To be sure, you could easily use Dixit cards in Muse and vice versa. The art isn’t THAT different. However, I appreciated that Muse knew what it was going for and made efforts to craft an art style to match.
3) Extremely portable, in more ways than one.
Muse is one of those games that does not need a box at all. You could easily put the cards in baggies and take it to a Meetup, convention, bar, or any other similar setting. Normally, that’s not such a huge deal. However, party games get extra points from me if I can take them absolutely anywhere.
Further, the simple ruleset means that I could play Muse with all sorts of folks. I love Dixit, but good luck playing that with a group that has had a few adult beverages. Muse, however, finds a way to challenge players to be subtle and slick, but in a way that can survive a few rounds. I’ve had fun playing this with children, older folks… I can’t say enough about the range of Muse’s potential audience.
4) Cooperative mode, while not as good as the main game, still works.
By removing the competitive element and just making the game about clue giving and guessing, you remove a lot of what makes Muse really stand out among similar games. However, that doesn’t make the game bad. You can still have a ton of fun this way, depending on your group. And, like I said above, you might need to play this way if, say, you want to involve children, or folks who just want to enjoy a more serene time.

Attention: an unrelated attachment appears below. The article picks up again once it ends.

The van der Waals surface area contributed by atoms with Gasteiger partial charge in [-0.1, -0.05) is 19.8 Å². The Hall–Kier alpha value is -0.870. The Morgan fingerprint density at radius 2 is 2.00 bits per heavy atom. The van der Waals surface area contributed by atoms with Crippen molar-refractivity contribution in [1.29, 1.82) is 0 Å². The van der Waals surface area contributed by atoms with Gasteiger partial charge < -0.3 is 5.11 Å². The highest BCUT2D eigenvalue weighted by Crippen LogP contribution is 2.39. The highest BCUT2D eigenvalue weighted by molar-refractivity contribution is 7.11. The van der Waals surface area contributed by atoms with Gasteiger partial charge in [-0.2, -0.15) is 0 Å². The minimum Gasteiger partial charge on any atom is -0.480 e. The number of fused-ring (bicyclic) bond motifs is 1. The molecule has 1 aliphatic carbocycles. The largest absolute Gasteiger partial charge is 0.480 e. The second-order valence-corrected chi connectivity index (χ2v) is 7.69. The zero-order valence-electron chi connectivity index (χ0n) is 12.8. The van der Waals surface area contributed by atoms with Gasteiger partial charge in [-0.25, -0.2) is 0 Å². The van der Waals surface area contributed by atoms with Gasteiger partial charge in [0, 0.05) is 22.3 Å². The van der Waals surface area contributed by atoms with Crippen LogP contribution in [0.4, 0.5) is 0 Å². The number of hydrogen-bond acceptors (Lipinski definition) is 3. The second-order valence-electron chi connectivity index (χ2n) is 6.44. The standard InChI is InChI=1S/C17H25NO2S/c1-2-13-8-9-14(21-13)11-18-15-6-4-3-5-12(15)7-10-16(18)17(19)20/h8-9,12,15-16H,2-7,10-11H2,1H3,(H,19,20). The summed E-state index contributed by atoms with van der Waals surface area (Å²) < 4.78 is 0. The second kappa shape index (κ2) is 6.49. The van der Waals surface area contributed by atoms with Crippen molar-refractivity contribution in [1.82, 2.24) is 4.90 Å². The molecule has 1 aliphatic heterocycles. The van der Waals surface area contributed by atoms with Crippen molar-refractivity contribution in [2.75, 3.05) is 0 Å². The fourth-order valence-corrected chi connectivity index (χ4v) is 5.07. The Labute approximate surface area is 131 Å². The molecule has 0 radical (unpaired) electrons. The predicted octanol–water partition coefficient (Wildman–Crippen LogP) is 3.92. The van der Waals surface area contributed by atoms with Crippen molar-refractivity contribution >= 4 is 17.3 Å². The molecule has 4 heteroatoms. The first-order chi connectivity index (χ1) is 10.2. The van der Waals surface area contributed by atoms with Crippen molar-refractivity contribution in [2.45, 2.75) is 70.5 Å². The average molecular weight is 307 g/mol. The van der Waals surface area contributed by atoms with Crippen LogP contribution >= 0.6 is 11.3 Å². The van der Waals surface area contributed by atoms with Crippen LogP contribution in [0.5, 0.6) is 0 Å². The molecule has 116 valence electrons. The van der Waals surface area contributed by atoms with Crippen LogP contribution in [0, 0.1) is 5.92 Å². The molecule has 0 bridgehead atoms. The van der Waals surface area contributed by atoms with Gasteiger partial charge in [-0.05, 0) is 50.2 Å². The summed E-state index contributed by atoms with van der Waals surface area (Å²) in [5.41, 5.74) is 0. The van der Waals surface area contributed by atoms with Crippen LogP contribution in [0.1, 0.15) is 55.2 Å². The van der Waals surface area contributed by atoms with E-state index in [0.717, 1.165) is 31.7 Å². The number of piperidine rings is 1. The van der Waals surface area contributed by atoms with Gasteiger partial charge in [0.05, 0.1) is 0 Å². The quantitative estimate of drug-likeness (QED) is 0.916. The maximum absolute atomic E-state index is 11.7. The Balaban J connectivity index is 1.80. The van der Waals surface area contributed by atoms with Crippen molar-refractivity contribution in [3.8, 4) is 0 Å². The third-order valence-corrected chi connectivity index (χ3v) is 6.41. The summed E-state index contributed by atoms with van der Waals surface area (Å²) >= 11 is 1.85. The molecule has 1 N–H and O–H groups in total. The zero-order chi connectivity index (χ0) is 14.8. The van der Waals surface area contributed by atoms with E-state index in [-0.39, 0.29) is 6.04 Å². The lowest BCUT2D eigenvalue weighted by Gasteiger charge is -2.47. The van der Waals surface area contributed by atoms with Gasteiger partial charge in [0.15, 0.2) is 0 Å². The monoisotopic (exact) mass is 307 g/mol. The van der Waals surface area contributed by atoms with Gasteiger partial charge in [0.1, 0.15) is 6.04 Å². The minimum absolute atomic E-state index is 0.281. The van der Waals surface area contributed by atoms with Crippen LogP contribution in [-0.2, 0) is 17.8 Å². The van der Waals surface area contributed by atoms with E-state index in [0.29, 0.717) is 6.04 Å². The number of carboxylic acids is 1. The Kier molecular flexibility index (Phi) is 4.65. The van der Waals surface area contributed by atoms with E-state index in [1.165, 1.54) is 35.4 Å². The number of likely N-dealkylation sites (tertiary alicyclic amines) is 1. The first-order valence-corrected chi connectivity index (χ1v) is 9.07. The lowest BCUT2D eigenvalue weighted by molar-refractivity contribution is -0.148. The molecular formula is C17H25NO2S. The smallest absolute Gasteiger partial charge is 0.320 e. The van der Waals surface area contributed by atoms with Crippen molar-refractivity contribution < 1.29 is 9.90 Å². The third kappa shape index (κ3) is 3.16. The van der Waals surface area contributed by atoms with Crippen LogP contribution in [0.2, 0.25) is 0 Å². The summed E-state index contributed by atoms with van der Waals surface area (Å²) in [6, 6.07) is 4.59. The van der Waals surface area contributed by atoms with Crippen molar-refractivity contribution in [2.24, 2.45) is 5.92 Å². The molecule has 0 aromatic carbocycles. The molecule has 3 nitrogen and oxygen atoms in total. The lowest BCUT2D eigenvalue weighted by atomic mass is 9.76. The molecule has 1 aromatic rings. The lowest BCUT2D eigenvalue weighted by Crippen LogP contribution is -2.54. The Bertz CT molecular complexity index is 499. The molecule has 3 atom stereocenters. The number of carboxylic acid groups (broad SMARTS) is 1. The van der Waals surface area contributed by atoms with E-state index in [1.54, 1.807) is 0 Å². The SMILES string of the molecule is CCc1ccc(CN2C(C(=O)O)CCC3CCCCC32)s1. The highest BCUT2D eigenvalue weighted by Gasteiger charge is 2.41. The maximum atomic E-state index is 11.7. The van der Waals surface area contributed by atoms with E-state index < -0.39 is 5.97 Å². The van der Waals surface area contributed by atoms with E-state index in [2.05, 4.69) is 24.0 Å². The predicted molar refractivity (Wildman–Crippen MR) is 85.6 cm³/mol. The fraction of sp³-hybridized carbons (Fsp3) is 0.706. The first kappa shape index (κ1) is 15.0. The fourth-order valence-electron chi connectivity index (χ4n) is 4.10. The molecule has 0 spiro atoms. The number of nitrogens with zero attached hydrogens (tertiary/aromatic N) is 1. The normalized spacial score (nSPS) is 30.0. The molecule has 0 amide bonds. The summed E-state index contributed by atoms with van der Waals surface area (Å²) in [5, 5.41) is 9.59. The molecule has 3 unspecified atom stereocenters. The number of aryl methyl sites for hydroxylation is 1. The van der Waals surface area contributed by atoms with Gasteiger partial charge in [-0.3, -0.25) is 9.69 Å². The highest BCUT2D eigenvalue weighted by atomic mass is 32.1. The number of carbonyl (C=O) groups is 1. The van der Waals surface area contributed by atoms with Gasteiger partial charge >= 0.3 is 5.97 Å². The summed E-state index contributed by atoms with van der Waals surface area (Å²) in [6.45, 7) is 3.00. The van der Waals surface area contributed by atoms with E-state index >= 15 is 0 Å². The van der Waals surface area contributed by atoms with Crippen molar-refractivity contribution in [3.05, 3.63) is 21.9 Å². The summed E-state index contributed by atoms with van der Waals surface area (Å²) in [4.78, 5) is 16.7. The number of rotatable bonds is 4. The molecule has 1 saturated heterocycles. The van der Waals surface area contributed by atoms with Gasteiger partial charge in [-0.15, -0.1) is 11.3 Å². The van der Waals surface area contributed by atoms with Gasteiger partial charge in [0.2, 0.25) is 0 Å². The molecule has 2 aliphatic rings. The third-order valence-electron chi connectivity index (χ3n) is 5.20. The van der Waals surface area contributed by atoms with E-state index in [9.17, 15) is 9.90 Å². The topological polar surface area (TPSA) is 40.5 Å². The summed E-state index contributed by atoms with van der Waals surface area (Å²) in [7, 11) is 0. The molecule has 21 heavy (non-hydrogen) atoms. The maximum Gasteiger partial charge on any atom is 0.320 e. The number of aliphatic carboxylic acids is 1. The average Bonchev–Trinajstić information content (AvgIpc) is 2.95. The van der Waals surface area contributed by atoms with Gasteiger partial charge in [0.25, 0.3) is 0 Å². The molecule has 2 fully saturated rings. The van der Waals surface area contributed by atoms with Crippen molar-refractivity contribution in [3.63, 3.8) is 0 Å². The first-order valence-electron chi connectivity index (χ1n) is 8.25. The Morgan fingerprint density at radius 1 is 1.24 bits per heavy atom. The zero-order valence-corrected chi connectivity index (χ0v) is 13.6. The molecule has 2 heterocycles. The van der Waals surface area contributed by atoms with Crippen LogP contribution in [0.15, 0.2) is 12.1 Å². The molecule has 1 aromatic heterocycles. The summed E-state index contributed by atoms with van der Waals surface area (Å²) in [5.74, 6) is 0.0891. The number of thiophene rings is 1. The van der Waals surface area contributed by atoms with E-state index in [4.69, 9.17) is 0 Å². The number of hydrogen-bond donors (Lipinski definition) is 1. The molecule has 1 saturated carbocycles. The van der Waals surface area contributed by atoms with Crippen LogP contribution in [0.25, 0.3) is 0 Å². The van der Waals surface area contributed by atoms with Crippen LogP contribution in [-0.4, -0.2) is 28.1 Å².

What I did not like about Muse
1) Not Enough Inspiration Cards
While the game doesn’t happen without the lovely Masterpiece cards, the mechanical core of Muse lies in the Inspiration cards. In one game of Muse, you’ll go through over half of the deck, if not all of it. I realize the secret to replayability lies in the different combinations of Masterpiece and Inspiration cards you could make. However, seeing the same Inspiration cards over and over again felt a little lame. Why is there only one Inspiration card that calls for physical movement (the “strike a pose” card)? You could do TONS with that kind of clue! I realize I could put that in there myself, but I’d rather have that in the game so that I didn’t have to explain to my game groups that I was making stuff up.
Really, that’s my only complaint. When my only real complaint about a game is that I want more of it, that’s a really good sign!
Who is Muse for?
Muse isn’t just a reiteration of Dixit. It takes what I call the “beautiful Rorschach” model that Dixit invented and delivers a spin that offers a different, yet no less satisfying, experience. Muse challenges you to be competitive, deceptive, and creative, all at once. Further, it does so in a package that’s highly portable and easy to share with a wide group of people. Muse will be staying in my collection and will come with me to any gaming Meetup I attend. I love this game.